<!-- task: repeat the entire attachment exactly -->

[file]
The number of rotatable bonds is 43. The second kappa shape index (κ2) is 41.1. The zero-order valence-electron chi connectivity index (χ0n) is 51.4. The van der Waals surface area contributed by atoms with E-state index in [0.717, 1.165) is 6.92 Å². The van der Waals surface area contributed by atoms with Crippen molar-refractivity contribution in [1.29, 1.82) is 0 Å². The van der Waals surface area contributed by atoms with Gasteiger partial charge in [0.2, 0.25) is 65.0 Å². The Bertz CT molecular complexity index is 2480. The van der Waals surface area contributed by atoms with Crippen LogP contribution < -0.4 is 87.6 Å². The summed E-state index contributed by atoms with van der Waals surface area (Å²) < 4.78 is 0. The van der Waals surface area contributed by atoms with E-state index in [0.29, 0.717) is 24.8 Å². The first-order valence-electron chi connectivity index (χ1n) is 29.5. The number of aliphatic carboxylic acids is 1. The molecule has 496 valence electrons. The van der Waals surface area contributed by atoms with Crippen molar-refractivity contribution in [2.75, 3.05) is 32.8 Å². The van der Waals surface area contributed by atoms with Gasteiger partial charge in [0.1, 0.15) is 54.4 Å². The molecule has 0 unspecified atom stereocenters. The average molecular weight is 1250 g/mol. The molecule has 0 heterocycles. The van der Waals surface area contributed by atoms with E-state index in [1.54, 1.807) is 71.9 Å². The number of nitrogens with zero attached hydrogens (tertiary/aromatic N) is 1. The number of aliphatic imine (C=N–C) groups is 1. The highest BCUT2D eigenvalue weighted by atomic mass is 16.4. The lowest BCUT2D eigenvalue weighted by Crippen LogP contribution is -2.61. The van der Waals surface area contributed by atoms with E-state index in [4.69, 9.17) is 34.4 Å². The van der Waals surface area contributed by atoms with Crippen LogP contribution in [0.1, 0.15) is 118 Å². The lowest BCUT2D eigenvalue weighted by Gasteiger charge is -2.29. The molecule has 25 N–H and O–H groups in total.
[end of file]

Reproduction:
The number of rotatable bonds is 43. The second kappa shape index (κ2) is 41.1. The zero-order valence-electron chi connectivity index (χ0n) is 51.4. The van der Waals surface area contributed by atoms with E-state index in [0.717, 1.165) is 6.92 Å². The van der Waals surface area contributed by atoms with Crippen molar-refractivity contribution in [1.29, 1.82) is 0 Å². The van der Waals surface area contributed by atoms with Gasteiger partial charge in [0.2, 0.25) is 65.0 Å². The Bertz CT molecular complexity index is 2480. The van der Waals surface area contributed by atoms with Crippen LogP contribution < -0.4 is 87.6 Å². The summed E-state index contributed by atoms with van der Waals surface area (Å²) < 4.78 is 0. The van der Waals surface area contributed by atoms with E-state index in [0.29, 0.717) is 24.8 Å². The first-order valence-electron chi connectivity index (χ1n) is 29.5. The number of aliphatic carboxylic acids is 1. The molecule has 496 valence electrons. The van der Waals surface area contributed by atoms with Crippen molar-refractivity contribution in [2.75, 3.05) is 32.8 Å². The van der Waals surface area contributed by atoms with Gasteiger partial charge in [0.1, 0.15) is 54.4 Å². The molecule has 0 unspecified atom stereocenters. The average molecular weight is 1250 g/mol. The molecule has 0 heterocycles. The van der Waals surface area contributed by atoms with E-state index in [1.54, 1.807) is 71.9 Å². The number of nitrogens with zero attached hydrogens (tertiary/aromatic N) is 1. The number of aliphatic imine (C=N–C) groups is 1. The highest BCUT2D eigenvalue weighted by atomic mass is 16.4. The lowest BCUT2D eigenvalue weighted by Crippen LogP contribution is -2.61. The van der Waals surface area contributed by atoms with E-state index in [4.69, 9.17) is 34.4 Å². The van der Waals surface area contributed by atoms with Crippen LogP contribution in [0.1, 0.15) is 118 Å². The lowest BCUT2D eigenvalue weighted by Gasteiger charge is -2.29. The molecule has 25 N–H and O–H groups in total.